"I am only seeking a beneficial compromise between the nursery and myself, so that they can meet their requirements and I can not lose my job!"

Sometimes your daughter needs come first. Should a child's health really be compromised? Maybe you should consider getting a nanny for a six month contract. Even if the nanny costs more than your salary, it may well be worth it to keep your career going.

Babies and toddlers don't need extensive soicalisation. I feel that there are times when the advantages of a nursery can outweigh the disadvantages. Constant ear infections can lead to glue ear. Glue ear can lead to delays in developing speech and language.

When my son was younger, my husband look time off as well inspite of being in a very well paid job. Taking time off to look after sick children should not always fall on the mother.

Sarahliz9 Fri 10-Jun-16 12:02:11

Should you really be pleased with yourself for 'hitting a nerve'?

I'm not going to bother conversing with you further, as what I do with my time actually has nothing to do with you. I am doing everything I can - but following your opinion that is evidently not enough.

You are accusing me of not caring for my child and not understanding. Rather than pointing fingers of blame and saying 'you don't do enough' you should take a step back and ask yourself why you feel the need to push your opinion on anyone.

We are all parents here. We would all do anything for our children. You certainly wouldn't like it if I accused you of anything when I don't know you from Adam.

I came here wanting helpful opinions - not to be lambasted for trying to work and care for a sick child.

insancerre Fri 10-Jun-16 12:52:01

Its s shame that the staff in the nursery are not afforded the same opportunity to work without caring for a sick child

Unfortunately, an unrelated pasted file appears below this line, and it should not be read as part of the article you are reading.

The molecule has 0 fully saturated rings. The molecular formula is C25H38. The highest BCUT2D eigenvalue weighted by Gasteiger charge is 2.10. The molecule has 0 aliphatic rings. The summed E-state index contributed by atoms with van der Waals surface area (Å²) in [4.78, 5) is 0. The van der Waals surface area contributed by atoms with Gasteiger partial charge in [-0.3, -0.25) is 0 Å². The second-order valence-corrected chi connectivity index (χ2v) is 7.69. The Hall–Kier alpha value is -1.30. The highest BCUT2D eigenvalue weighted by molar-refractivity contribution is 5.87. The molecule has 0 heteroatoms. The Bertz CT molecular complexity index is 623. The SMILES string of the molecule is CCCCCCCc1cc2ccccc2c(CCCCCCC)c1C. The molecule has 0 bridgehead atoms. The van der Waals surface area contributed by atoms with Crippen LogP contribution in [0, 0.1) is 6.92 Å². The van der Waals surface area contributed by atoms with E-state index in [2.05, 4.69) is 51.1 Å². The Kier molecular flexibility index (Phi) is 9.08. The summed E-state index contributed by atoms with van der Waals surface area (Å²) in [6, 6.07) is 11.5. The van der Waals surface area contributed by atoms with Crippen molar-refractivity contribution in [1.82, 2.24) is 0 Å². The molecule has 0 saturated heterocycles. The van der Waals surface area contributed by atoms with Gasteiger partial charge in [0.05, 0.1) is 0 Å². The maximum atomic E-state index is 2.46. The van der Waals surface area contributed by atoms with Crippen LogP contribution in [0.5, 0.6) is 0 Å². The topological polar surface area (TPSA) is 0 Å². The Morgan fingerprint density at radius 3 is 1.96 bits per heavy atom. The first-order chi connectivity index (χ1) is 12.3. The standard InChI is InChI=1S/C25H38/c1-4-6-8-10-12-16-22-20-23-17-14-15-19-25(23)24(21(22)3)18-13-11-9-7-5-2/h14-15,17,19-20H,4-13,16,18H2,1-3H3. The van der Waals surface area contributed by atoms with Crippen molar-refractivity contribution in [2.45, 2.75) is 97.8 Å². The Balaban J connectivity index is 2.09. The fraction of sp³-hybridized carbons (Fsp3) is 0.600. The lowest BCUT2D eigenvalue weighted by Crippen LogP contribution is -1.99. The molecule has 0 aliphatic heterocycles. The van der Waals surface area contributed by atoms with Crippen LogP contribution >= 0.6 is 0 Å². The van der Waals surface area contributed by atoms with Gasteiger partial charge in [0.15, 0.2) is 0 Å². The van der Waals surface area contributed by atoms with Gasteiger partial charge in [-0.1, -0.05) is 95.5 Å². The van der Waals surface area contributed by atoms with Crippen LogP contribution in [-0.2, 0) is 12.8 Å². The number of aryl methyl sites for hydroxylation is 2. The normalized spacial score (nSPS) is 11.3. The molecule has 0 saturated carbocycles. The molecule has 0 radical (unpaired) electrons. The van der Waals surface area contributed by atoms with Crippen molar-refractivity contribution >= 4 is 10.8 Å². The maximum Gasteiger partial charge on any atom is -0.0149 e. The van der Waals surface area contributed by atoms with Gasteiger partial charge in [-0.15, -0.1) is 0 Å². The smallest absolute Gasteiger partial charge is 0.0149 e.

Nursery is not the place for poorly children
Even with the best will in the world, its not possible for staff to adequately met the needs of a poorly child whilst still caring for the others in the room

Sarahliz9 Fri 10-Jun-16 13:21:16

She only goes in if she is well in herself - laughing, playful, happy. If she is grumpy, clingy, whiny, miserable she stays at home.

If she becomes clingy, whiny, miserable & has any symptoms they call me & I pick her up.

Sarahliz9 Fri 10-Jun-16 13:25:05

The nursery has agreed to add to ear infections as a long term condition which requires ongoing medical care.

So this thread should be closed.

ReallyTired Fri 10-Jun-16 13:29:08

Children go up and down like a yo yo. Young children do not understand the concept of rest. It is why a high stimulation enviroment like a nursery is unsuitable for a child whose body is fighting an infection. Just because a child is running about like a mad thing having fun doesn't mean that going to nursery is a good idea.

A child who has discharge coming out of their ear is very likely going to be infectious. It is not fair on the other children to have her at nursery. Even if she appears well in herself its likely that she is infectious until the anti biotics kick in. Once she has been on the anti biotics for a day or so she is less infectious which is why the nursery allows her back.

The rules exist for a reason, however inconvient it is to you.

Kennington Fri 10-Jun-16 13:36:34

They don't have this policy at my daughters nursery - if they did no one would attend.
What is the risk? It is low. Unless the child is very very unwell they won't take them. Otherwise they are happy to give medicines as long as it is not too onerous on them.

Sarahliz9 Fri 10-Jun-16 13:49:14

@Kennington - the risk for her is low at the moment, obviously as others have said there is a chance she could randomly react to the antibiotics now even though she's taken them before, but she's had varying strength antibiotics and hasn't reacted to any of far.